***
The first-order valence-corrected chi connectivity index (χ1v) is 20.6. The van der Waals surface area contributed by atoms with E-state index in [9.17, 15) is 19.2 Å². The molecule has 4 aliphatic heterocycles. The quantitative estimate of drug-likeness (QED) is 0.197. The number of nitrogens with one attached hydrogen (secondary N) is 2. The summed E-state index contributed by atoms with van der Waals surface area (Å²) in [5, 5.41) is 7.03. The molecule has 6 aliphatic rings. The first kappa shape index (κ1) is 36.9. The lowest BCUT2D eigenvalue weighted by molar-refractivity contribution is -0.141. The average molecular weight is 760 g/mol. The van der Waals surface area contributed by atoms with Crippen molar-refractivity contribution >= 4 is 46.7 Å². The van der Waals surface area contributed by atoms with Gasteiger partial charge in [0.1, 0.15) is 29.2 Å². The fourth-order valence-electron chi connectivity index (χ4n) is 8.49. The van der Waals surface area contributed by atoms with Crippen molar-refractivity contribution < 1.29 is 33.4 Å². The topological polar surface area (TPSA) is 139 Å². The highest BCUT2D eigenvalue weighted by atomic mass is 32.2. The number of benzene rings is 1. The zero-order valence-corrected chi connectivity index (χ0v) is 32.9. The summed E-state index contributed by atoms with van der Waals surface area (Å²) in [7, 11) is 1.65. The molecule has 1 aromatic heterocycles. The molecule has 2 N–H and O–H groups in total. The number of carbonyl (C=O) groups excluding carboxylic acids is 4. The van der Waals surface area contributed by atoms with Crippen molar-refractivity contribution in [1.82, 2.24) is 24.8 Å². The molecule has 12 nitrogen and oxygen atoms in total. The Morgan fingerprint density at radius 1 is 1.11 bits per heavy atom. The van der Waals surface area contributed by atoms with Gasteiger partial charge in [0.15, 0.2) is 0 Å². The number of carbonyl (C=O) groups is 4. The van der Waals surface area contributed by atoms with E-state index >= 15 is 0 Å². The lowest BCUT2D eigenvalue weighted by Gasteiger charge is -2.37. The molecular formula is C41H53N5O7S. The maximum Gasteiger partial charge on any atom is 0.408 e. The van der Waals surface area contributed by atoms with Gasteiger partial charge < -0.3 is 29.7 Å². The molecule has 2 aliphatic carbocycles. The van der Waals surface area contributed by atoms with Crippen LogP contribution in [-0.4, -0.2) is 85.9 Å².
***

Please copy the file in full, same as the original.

The first-order valence-corrected chi connectivity index (χ1v) is 20.6. The van der Waals surface area contributed by atoms with E-state index in [9.17, 15) is 19.2 Å². The molecule has 4 aliphatic heterocycles. The quantitative estimate of drug-likeness (QED) is 0.197. The number of nitrogens with one attached hydrogen (secondary N) is 2. The summed E-state index contributed by atoms with van der Waals surface area (Å²) in [5, 5.41) is 7.03. The molecule has 6 aliphatic rings. The first kappa shape index (κ1) is 36.9. The lowest BCUT2D eigenvalue weighted by molar-refractivity contribution is -0.141. The average molecular weight is 760 g/mol. The van der Waals surface area contributed by atoms with Crippen molar-refractivity contribution >= 4 is 46.7 Å². The van der Waals surface area contributed by atoms with Gasteiger partial charge in [0.1, 0.15) is 29.2 Å². The fourth-order valence-electron chi connectivity index (χ4n) is 8.49. The van der Waals surface area contributed by atoms with Crippen molar-refractivity contribution < 1.29 is 33.4 Å². The topological polar surface area (TPSA) is 139 Å². The highest BCUT2D eigenvalue weighted by atomic mass is 32.2. The number of benzene rings is 1. The zero-order valence-corrected chi connectivity index (χ0v) is 32.9. The summed E-state index contributed by atoms with van der Waals surface area (Å²) in [7, 11) is 1.65. The molecule has 1 aromatic heterocycles. The molecule has 2 N–H and O–H groups in total. The number of carbonyl (C=O) groups excluding carboxylic acids is 4. The van der Waals surface area contributed by atoms with Crippen molar-refractivity contribution in [1.82, 2.24) is 24.8 Å². The molecule has 12 nitrogen and oxygen atoms in total. The Morgan fingerprint density at radius 1 is 1.11 bits per heavy atom. The van der Waals surface area contributed by atoms with Gasteiger partial charge in [0.15, 0.2) is 0 Å². The number of carbonyl (C=O) groups is 4. The van der Waals surface area contributed by atoms with E-state index >= 15 is 0 Å². The lowest BCUT2D eigenvalue weighted by Gasteiger charge is -2.37. The molecular formula is C41H53N5O7S. The maximum Gasteiger partial charge on any atom is 0.408 e. The van der Waals surface area contributed by atoms with Gasteiger partial charge < -0.3 is 29.7 Å². The molecule has 2 aliphatic carbocycles. The van der Waals surface area contributed by atoms with Crippen LogP contribution in [-0.4, -0.2) is 85.9 Å².